|MadSci Network: Engineering|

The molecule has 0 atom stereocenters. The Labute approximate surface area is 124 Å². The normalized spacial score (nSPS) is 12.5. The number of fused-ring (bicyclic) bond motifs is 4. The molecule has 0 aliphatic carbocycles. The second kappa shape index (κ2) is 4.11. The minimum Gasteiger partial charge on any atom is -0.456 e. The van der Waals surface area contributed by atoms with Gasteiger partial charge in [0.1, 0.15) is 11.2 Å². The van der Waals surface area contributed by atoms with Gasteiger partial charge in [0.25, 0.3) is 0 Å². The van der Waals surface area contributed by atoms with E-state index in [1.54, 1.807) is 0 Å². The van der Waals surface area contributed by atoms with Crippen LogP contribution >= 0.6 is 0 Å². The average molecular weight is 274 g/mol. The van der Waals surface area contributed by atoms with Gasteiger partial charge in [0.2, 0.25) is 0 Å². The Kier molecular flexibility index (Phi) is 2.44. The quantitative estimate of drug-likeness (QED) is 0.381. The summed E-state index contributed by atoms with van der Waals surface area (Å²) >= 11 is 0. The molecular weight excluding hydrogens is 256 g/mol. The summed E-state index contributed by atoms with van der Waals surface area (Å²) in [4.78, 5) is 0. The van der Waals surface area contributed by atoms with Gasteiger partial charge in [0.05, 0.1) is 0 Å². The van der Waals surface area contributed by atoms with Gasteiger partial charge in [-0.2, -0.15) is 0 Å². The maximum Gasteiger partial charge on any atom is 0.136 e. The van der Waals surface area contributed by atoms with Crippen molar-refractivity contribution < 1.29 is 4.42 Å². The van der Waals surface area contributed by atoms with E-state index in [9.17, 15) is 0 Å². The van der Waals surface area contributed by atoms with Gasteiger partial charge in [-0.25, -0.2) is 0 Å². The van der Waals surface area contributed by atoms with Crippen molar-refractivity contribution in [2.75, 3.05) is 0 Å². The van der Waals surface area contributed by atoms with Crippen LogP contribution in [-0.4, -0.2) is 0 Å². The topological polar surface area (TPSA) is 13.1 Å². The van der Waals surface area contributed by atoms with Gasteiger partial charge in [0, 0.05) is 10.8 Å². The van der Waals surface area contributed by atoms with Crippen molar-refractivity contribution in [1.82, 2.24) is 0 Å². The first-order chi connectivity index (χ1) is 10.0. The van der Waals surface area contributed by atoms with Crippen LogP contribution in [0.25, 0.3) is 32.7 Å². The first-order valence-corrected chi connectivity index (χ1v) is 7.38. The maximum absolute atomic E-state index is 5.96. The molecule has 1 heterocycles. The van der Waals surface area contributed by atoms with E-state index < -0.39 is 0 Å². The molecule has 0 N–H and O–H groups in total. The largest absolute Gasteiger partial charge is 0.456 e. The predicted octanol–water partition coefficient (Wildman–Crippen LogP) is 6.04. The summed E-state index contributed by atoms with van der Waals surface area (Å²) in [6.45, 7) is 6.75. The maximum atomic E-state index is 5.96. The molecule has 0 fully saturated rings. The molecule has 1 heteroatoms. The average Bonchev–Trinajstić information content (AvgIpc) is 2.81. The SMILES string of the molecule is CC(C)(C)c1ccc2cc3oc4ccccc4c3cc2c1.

Sorry that I cannot give you a more definitive answer, but I can tell you this: All shielding materials perform similarly when the density of the material is considered. The effectiveness of a gamma shield is pretty much directly proportional to the total mass of material in the path of the gamma ray. A lighter (less dense) shielding material will require a greater thickness than a heavier (denser) material. The main variable is the total mass or number of atoms of the shielding substance that the gamma ray must encounter on its way through the shield. With this in mind, the difference between the shielding effectiveness of tungsten and lead is proportional to their specific gravity (density), which is not very much, but their difference in cost is much greater. If lead is not ABSOLUTELY excluded for some other reason, then it will be much more cost-effective than tungsten, even though the shielding effectiveness may be similar. Lead is MUCH cheaper than tungsten, and therefore is a better shielding material than tungsten, if cost is significant factor. The other consideration is the possibility of activation products if the tungsten is exposed to neutrons, because some of the activation products can produce gammas of their own that may be more hazardous than the original radiation source. If you would like to discuss this further, feel free to Email me at the addresss in the header. Dewey Burbank
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